Copywriters Beware: Robots Are Coming While machine learning and AI continue to reshape a range of industries, including copywriting, human writers still have several advantages.
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According to Hubspot, copywriting is "one of the most critical elements of any and all forms of marketing and advertising. It consists of the words, either written or spoken, marketers use to try to get people to take an action after reading or hearing them. "
Good copywriting, especially long-form (think longer sales pages and emails), is a delicate ballet that intertwines both art and science.
The initial part of the process — research — is data-driven (you know, algorithms, keywords, conversions, etc. — all the marketing things). Also, some copywriters take the scientific approach even further with formulas and scripts.
On the other hand, the art is the dance — the flow of the descriptive words written ever so creatively with the sole purpose of persuading the reader to take a specific action.
But, just like so many fields, copywriting is undergoing massive change. It's all the rage: Machine learning and artificial intelligence are emerging, streamlining processes. With this recent advancement, many writers ask, "Are my days numbered?"
Let's consider a creative example
Imagine you're inside a Tesla-esque spacecraft, zooming through the city-planet of Coruscant between towering skyscrapers. Lasers streak past you. In the distance, you can dimly make out galaxies millions of light-years away.
Anakin Skywalker is in the pilot's seat with his hands clenching the wheel, determined to evade the flying monkeys of the evil Doofus Droid Army zeroing in on your spaceship.
Your mission is to reclaim the almighty lightsaber called WMP and ultimately restore freedom to the galaxy.
For what seems like an eternity, you're just falling. After you hit the ground, you try to dust yourself off but quickly realize your hands and feet are shackled.
You look around and ...
Can evil robots write effective copy?
In a world of automation, where a click of a button triggers a set of actions performed by machines, carrying out most of the work for you, it's inevitable: Gutless droids will continue to get smarter, and eventually they'll produce some creative work.
Will they be effective? Only time will tell.
But, fret not.
Although the Doofus Droid Army can regurgitate formulaic sales copy against parameters, pre-set limits and raw data, there's one key element it can't replicate: being human.
Weapons of mass persuasion
You see, in addition to art and science, masterful copywriters know when to use psychology to pull emotional levers to connect with their audience. I like to call this trifecta the "WMP," aka Weapons of Mass Persuasion. Let's dissect each psychological trigger using our creative example.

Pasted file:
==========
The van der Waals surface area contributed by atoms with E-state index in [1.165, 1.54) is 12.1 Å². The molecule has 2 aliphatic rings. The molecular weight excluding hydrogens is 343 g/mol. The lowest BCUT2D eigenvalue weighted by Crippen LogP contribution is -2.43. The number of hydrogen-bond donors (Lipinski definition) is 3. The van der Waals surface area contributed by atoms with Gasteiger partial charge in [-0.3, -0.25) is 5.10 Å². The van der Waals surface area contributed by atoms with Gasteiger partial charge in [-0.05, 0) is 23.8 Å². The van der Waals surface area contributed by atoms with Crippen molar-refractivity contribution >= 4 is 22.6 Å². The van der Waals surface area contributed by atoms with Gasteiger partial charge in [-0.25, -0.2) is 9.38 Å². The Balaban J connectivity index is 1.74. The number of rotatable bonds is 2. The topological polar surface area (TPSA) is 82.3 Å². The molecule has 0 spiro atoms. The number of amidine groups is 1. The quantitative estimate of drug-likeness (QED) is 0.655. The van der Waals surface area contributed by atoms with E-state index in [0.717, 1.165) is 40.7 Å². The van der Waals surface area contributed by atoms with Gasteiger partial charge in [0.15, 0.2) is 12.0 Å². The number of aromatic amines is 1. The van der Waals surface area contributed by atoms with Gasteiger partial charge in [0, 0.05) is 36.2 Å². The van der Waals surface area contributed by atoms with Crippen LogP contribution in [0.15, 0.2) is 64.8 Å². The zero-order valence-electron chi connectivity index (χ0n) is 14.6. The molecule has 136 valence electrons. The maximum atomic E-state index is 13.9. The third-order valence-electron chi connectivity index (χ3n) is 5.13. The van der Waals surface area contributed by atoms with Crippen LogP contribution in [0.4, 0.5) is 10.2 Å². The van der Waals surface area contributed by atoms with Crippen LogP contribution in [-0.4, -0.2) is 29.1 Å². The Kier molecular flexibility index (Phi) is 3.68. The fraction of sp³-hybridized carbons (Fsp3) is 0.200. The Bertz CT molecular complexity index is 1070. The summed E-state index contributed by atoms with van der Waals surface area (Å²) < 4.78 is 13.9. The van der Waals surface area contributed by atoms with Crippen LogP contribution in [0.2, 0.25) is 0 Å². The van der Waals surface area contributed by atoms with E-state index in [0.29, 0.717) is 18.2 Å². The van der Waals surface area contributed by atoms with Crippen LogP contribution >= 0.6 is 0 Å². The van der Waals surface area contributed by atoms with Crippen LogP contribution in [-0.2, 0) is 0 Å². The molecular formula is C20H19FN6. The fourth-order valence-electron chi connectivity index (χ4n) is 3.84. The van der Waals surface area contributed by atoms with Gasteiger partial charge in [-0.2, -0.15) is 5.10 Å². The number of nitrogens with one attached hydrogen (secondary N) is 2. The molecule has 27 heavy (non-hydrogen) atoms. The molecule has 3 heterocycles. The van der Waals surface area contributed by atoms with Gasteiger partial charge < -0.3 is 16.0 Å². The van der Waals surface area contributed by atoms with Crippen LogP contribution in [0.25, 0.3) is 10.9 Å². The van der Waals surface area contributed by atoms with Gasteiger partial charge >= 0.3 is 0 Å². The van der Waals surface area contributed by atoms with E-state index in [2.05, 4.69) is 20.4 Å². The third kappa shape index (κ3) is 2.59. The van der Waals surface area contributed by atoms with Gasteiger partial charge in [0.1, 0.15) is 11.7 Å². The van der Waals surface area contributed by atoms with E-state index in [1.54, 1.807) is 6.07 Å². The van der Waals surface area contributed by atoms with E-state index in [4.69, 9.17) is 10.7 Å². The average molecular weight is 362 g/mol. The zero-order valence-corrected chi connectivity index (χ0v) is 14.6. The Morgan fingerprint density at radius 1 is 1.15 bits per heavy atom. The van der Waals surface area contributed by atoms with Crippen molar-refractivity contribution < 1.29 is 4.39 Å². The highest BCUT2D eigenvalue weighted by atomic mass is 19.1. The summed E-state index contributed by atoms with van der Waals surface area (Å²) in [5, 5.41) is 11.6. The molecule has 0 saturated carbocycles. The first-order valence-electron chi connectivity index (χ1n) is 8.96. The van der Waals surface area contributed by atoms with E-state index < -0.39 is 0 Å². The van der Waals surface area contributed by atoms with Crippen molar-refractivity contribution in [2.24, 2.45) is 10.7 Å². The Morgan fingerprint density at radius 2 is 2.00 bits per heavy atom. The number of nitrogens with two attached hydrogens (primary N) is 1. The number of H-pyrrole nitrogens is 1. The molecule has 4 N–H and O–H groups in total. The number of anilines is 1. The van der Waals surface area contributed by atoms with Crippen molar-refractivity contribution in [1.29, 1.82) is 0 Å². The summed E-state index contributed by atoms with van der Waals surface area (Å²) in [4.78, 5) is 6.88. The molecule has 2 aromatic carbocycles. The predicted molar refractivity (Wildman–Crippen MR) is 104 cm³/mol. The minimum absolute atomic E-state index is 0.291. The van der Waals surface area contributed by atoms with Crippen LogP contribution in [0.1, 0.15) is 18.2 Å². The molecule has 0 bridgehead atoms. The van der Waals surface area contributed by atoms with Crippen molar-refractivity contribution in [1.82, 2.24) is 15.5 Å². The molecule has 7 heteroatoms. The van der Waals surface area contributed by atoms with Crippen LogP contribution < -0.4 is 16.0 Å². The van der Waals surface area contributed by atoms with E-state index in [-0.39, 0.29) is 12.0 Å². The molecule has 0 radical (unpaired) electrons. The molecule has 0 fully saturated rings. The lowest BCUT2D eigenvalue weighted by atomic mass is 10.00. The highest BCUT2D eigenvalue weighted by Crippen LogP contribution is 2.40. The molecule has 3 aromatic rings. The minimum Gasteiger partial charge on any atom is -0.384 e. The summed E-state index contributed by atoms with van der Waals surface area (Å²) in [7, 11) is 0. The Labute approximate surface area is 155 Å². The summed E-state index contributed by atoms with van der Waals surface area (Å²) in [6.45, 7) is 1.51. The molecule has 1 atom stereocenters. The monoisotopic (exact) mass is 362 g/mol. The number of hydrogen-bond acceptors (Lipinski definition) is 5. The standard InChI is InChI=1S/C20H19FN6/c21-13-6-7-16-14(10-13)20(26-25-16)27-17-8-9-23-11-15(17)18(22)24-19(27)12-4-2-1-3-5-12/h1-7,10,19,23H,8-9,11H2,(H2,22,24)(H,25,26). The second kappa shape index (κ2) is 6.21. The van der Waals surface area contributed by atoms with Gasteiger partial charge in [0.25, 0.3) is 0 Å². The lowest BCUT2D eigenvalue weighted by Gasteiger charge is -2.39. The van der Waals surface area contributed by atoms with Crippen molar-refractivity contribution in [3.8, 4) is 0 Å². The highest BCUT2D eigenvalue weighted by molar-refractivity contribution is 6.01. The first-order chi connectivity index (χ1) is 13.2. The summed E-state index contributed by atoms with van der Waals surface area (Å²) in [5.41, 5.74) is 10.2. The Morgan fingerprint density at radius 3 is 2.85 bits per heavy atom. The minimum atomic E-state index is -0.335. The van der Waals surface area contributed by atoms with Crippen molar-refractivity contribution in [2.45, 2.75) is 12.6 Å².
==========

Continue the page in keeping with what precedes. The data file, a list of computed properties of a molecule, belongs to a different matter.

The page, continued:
Use mystery and curiosity. George Lowenstein, a psychology and economics professor, identified that triggering a high level of curiosity included violating the right expectations, tickling the information gap and knowing when to stop. In the creative scene, the writer (me) creates mystery and curiosity by placing the reader (you) in the middle of a chaotic chase in outerspace. This scene violates some of your typical expectations for an article of this kind. Curiosity then creates an information gap; you want to continue reading to determine its relation to the article's objective. Lastly, it leaves you hanging ... just enough to hook you in, but not too long so your curiosity starts to decline.
Create a common enemy. Using the word "evil" to describe the Doofus Droid Army creates two collective identities: good and bad. In psychology, this is referred to as social identity theory — "us vs. them" mentality, which stems from our evolutionary need to belong to a group. Research states that collectives thrive in the presence of a shared enemy. This creates a strong connection between the reader and the characters and, more importantly, the collective's mission.
Tell a story. Since childhood, we've been hard-wired to listen to stories. We crave memorable, tension-filled tales like Toy Story. They help us create experiences as if they were real and generate behavioral responses. Here's a pro tip: Use a second-person point of view that implies the reader is the protagonist in the story and the events are happening to him or her. It can give a unique and powerful perspective. The creative scene creates a fascinating parallel world through suspense and action, where you are the hero in your journey to defeat the robo tyrants.
When you apply these psychological triggers and write using your creativity, skill and captivating personality, there's no AI or machine learning in this galaxy that can replicate your work. Because well ... only you can be you, and a computer cannot tap into the interactions and life experiences you may express in your writing.
May the force be with you, Jedi Master.